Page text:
It’s amazing to how gender infects every part of our lives. I was reminded of this at work this week. I work at a YWCA in the anti-violence against women movement. So I work with all women but our maintenance staff consists of three men. They do basic plumbing, heavy lifting, and cleaning. As I left the elevator to head home, I noticed the following:
Notice the captioning on this cleaning bottle which reads: Alton’s Bathroom Weapon. It’s an interesting reclamination of masculinity within a job that where some duties are traditionally feminine such as cleaning a bathroom. It casts Alton as a warrior protecting the women of the YWCA from the invasion of germs. (Okay, maybe that’s a bit far but the use of aggression, weapon, is interesting here.) This instance of reframing traditionally feminine products within a masculine gender perspective is something that we have seen before within our capitalist culture. We can look at body wash for an example.
Body Wash for women
Notice the pink color which is used a lot when marketing to women, the shape and the overall delicate nature of the presentation on the bottle. It’s almost passive.
Body Wash for men
Notice the shape of the bottle, the grips on either side, the use of the color black, and the name, Snake Peel. It’s almost aggressive.
Basically this product is just soap and both genders require it in order to be a part of polite society. However, this form of masculine marketing is peculiarly interesting. We also see this in loofahs.
Loofah marketed to women
Loofah marketed to men called the Axe Detailer Shower Tool. (emphasis added) The language suggests something a man may use to wash their car. It even looks like a tire to me. (I bet if the two loofahs got in a fight that the detailer shower tool would totally kick that other loofah’s ass.)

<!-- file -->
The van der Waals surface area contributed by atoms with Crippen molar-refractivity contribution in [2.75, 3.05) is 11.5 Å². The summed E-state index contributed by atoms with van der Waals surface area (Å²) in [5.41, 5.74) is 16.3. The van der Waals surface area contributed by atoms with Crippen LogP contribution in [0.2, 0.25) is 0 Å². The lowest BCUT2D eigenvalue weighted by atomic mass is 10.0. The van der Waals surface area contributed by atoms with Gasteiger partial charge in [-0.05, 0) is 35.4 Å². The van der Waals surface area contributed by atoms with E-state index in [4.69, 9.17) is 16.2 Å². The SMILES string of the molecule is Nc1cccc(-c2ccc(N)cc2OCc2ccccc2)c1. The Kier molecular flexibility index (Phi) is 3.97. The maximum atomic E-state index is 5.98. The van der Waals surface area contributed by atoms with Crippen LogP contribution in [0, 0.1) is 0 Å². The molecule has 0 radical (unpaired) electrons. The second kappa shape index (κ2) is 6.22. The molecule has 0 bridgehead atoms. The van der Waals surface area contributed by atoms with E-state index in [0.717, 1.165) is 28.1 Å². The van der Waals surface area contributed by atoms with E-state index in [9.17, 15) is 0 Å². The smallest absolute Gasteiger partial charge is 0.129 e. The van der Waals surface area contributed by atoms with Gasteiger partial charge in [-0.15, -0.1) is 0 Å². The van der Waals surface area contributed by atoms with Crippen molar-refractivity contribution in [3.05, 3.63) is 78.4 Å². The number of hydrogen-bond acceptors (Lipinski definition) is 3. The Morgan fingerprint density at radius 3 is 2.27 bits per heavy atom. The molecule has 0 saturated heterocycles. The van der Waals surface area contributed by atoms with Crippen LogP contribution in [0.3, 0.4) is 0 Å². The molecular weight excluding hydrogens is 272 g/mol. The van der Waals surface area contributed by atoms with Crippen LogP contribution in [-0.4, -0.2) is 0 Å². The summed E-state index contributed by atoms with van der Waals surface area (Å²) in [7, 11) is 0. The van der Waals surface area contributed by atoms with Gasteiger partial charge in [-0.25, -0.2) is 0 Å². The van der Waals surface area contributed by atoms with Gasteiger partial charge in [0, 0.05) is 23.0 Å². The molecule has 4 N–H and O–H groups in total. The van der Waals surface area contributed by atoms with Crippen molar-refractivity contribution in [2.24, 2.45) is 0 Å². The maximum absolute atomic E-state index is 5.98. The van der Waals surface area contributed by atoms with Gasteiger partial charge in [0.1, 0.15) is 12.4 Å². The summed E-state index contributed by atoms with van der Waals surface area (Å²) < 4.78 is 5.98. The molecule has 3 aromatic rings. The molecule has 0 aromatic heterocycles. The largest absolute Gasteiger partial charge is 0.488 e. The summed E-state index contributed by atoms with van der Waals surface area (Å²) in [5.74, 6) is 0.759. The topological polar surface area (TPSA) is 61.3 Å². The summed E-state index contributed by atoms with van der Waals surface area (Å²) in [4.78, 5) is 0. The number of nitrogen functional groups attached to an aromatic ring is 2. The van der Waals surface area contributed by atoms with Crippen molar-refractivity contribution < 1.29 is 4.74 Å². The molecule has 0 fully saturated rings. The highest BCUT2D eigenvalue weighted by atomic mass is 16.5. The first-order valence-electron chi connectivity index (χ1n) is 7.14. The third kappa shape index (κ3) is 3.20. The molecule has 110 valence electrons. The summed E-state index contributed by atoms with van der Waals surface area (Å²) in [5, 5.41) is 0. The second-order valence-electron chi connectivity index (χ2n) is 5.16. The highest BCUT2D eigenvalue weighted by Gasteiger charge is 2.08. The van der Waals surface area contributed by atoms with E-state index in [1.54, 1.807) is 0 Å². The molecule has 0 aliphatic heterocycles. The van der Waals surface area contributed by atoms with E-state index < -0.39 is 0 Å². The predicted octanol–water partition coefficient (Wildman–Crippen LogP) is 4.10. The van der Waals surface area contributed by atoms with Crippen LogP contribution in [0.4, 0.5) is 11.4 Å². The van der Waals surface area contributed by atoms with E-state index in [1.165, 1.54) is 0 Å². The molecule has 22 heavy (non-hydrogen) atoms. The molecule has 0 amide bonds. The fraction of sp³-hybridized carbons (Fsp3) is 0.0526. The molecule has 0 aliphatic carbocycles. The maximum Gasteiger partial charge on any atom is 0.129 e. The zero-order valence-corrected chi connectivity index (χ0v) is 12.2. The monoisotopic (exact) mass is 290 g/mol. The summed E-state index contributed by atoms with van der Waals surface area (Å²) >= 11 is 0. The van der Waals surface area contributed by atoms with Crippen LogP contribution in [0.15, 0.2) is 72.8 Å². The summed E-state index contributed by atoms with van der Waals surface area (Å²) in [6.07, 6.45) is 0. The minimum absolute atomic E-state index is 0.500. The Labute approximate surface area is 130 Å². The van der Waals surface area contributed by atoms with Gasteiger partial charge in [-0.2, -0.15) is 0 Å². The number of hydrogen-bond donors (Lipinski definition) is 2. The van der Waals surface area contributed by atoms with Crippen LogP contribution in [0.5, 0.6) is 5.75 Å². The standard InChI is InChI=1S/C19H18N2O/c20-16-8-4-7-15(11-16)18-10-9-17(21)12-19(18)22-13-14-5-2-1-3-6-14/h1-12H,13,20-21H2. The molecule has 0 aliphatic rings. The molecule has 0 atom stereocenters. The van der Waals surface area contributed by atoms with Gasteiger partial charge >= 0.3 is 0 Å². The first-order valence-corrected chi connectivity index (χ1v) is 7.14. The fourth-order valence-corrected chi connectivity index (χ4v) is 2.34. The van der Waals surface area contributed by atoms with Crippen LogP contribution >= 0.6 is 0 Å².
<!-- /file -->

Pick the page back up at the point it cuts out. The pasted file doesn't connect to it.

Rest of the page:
There’s an interesting link here between this type of marketing and homophobia. Just imagine if a heterosexual man had the blue loofah hanging in his bathroom instead of the black detailing tool. The majority of individuals would immediately question his masculinity especially his male buddies. They would probably jokingly or seriously call him a fag. Products like this scream almost a comically exaggerated masculinity designed to protect men in situations like this one. Men are caught in a double bind. They must groom (a traditionally feminine constructed activity) but they can never be seen doing in a “womanly way.”
Is femininity and cleaning too closely tied for capitalism to create a space for manly cleaning supplies? Will we see 409 with a sniper scope on it’s nuzzle? Will taglines like murder the germs invading your home with the cleaning power of Pinesol appear? Will they create cleaning bottles in the shape of guns? Maybe cleaning rags will start being manufactured in the shape of breasts? Hmmmm. I think Alton is simply ahead of his time.
For more information about what marketing to men looks like, check out the following links.
Rebekah Carrow makes jewerly and loves the color purple.